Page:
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Sunday, September 9, 2012

Alcohol and Diabetes

Wow!  I have been gone for awhile, huh?  Sorry!  There has been a lot going on around here and I have slipped up.  Well, I am re-invigorated and will be back strong now.  I appreciate your support in reading this blog.

We have been discussing the effect of alcohol use on blood sugar levels.  Silent Sam was under the impression that he needed to be careful because drinking could raise his blood sugar level.  I was under the opposite impression from my reading.  So, it seems that some research was in order.

After all, this is an Irish German household and there certainly seems to be a place for a beer or two.  SS and my son are, what might be considered, beer snobs.  They do not drink any of the light beers.  I think it can be termed that they like to "chew" their beer.  Yes, Guiness is a favorite.  (Irish mother's milk)

As can be said of the general population, drinking is viewed with positives and negatives.  With diabetics, the issue is a bit more clouded.  While diabetics can use the cardio benefits from moderate drinking (generally, for women 1 drink a day and men 2 drinks a day) due to the disease they also have more to consider.

The first consideration is whether your blood sugar levels are under control.  If you are experiencing frequent highs and lows, you might want to get it more under control before you have a drink.  Alcohol will lower your blood sugar.  Why? Alcohol moves quickly into your blood stream and from there to your liver.  If your liver is busy cleaning the alcohol from your system then it cannot work on regulating your blood sugar.  You can slip into dangerously low blood sugar levels.

Alcohol also is not a good mix with some of the medicines prescribed for diabetics.  If you are taking a medicine to lower your blood sugar level then adding alcohol to the mix can be a recipe for hypoglycemia (low blood sugar).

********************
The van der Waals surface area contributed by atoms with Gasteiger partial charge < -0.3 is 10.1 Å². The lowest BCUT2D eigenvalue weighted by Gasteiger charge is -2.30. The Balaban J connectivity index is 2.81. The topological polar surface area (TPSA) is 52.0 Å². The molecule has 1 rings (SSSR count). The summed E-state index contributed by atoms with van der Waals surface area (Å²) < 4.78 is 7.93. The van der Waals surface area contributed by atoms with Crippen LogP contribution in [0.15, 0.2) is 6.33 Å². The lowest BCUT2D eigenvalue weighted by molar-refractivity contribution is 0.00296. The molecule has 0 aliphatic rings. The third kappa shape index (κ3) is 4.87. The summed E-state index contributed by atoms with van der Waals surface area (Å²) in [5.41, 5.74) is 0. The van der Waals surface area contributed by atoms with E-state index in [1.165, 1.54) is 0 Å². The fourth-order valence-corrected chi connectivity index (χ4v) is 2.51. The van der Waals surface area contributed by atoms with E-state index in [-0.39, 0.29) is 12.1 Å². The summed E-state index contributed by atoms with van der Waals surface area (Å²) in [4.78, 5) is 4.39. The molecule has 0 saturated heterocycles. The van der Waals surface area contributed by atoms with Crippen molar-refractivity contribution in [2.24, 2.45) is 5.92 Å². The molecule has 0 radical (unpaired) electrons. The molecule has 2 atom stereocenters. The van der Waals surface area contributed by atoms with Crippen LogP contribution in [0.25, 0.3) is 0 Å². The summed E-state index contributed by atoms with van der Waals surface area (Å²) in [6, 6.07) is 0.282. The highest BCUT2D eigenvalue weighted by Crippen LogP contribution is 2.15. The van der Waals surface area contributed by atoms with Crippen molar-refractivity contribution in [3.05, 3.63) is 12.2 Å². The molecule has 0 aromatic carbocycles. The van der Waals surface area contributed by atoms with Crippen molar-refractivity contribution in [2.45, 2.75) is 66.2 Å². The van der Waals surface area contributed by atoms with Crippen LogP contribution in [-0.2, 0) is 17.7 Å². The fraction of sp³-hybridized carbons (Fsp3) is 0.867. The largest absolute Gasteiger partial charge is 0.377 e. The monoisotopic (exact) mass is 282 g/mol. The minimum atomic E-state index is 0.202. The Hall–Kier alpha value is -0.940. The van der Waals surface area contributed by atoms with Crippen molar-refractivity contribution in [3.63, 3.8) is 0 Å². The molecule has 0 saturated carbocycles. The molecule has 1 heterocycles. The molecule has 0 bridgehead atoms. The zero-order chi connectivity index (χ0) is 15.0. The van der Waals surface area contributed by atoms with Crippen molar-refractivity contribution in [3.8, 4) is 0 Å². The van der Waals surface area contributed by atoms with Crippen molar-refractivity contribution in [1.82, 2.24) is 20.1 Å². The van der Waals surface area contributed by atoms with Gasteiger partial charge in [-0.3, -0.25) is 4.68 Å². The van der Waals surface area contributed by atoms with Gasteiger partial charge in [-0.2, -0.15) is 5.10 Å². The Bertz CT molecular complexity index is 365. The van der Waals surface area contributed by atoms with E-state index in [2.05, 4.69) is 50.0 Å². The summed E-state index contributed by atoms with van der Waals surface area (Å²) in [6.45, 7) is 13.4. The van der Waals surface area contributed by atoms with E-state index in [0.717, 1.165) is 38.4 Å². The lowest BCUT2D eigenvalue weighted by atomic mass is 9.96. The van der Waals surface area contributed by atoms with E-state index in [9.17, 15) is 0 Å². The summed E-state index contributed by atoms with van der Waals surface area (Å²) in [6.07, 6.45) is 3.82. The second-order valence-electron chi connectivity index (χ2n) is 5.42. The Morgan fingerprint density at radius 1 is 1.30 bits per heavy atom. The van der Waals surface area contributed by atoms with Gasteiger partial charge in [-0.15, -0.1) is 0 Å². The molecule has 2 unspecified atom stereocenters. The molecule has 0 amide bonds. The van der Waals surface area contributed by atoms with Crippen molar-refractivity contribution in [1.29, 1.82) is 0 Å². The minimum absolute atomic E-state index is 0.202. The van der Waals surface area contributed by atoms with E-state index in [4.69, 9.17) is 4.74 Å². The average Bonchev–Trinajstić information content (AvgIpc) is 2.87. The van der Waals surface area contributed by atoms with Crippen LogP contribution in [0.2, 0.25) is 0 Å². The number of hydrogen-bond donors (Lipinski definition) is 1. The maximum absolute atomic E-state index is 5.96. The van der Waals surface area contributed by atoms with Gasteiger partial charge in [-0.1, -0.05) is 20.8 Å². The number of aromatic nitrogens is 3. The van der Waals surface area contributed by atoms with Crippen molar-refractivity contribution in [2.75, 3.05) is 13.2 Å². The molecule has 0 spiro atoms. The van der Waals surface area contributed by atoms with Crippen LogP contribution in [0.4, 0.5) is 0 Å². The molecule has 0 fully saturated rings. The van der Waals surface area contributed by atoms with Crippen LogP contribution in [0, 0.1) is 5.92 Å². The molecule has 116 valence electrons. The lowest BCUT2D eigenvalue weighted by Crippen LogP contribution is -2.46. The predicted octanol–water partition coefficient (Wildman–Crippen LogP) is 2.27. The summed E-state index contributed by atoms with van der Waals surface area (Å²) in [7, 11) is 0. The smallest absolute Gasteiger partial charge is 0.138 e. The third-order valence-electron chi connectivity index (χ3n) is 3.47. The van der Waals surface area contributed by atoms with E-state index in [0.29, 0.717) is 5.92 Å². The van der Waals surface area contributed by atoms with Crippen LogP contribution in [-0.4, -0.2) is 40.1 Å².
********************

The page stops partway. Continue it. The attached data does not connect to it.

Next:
If you want to have a drink, here is a checklist of things you might want to consider

1.  Check with your diabetes care team about the interaction between your medicine and alcohol.

2.  Check your blood sugar level before you have a drink.  If it is low, eat something first.

3.  ALWAYS eat while you drink.  But don't let the alcohol influence your choice.  Remember to eat foods that are more in the healthy range (salsa and chips) than the unhealthy range (chicken wings soaked in blue cheese dressing).

4.  Avoid sugary drinks - use diet sodas or tonics as mixers. The American Diabetes Association reports that light beer and dry wines tend to have less alcohol, carbohydrates and calories.

5.  Wear your diabetes alert bracelet.  If you have low blood sugar, it can look like you are drunk and you may not get the treatment you need.

PLEASE NOTE:  I AM NOT A PHYSICIAN.  THE INFORMATION ABOVE IS FROM MY RESEARCH ON THE TOPIC.  PLEASE SPEAK TO YOUR PHYSICIAN REGARDING ALCOHOL TO SEE IF THEY CONCUR WITH MY RESEARCH.

There are more complications but we can save those for another day.  I am happy to be back writing to you all and I will promise to be more consistent.

Thanks for reading!